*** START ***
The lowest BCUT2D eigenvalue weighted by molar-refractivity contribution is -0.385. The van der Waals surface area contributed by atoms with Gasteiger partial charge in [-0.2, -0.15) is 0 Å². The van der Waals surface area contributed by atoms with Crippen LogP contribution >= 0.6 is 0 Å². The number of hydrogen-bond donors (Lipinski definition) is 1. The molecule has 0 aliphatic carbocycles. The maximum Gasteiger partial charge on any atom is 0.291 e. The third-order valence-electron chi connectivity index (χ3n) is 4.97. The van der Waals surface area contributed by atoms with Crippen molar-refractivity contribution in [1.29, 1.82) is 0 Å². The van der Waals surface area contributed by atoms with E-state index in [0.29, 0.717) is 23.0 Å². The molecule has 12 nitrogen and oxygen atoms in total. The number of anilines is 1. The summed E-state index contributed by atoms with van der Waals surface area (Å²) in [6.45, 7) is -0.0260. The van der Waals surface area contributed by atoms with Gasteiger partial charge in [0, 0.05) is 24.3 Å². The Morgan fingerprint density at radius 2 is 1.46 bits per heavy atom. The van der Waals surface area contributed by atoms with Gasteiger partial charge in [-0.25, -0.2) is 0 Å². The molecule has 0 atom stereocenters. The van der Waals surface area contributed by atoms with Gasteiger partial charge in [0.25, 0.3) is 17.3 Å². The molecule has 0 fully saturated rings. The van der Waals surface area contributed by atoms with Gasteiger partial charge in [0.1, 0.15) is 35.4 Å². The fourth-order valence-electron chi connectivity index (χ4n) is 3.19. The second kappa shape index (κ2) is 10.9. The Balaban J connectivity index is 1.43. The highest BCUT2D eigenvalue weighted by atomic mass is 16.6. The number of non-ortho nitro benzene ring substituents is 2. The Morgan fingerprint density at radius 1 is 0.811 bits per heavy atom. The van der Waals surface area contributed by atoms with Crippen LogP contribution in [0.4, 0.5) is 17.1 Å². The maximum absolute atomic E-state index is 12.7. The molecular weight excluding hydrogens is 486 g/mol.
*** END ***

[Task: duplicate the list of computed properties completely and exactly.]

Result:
The lowest BCUT2D eigenvalue weighted by molar-refractivity contribution is -0.385. The van der Waals surface area contributed by atoms with Gasteiger partial charge in [-0.2, -0.15) is 0 Å². The van der Waals surface area contributed by atoms with Crippen LogP contribution >= 0.6 is 0 Å². The number of hydrogen-bond donors (Lipinski definition) is 1. The molecule has 0 aliphatic carbocycles. The maximum Gasteiger partial charge on any atom is 0.291 e. The third-order valence-electron chi connectivity index (χ3n) is 4.97. The van der Waals surface area contributed by atoms with Crippen molar-refractivity contribution in [1.29, 1.82) is 0 Å². The van der Waals surface area contributed by atoms with E-state index in [0.29, 0.717) is 23.0 Å². The molecule has 12 nitrogen and oxygen atoms in total. The number of anilines is 1. The summed E-state index contributed by atoms with van der Waals surface area (Å²) in [6.45, 7) is -0.0260. The van der Waals surface area contributed by atoms with Gasteiger partial charge in [0, 0.05) is 24.3 Å². The Morgan fingerprint density at radius 2 is 1.46 bits per heavy atom. The van der Waals surface area contributed by atoms with Gasteiger partial charge in [-0.25, -0.2) is 0 Å². The molecule has 0 atom stereocenters. The van der Waals surface area contributed by atoms with Gasteiger partial charge in [0.25, 0.3) is 17.3 Å². The molecule has 0 fully saturated rings. The van der Waals surface area contributed by atoms with Gasteiger partial charge in [0.1, 0.15) is 35.4 Å². The fourth-order valence-electron chi connectivity index (χ4n) is 3.19. The second kappa shape index (κ2) is 10.9. The Balaban J connectivity index is 1.43. The highest BCUT2D eigenvalue weighted by atomic mass is 16.6. The number of non-ortho nitro benzene ring substituents is 2. The Morgan fingerprint density at radius 1 is 0.811 bits per heavy atom. The van der Waals surface area contributed by atoms with Crippen LogP contribution in [0.4, 0.5) is 17.1 Å². The maximum absolute atomic E-state index is 12.7. The molecular weight excluding hydrogens is 486 g/mol.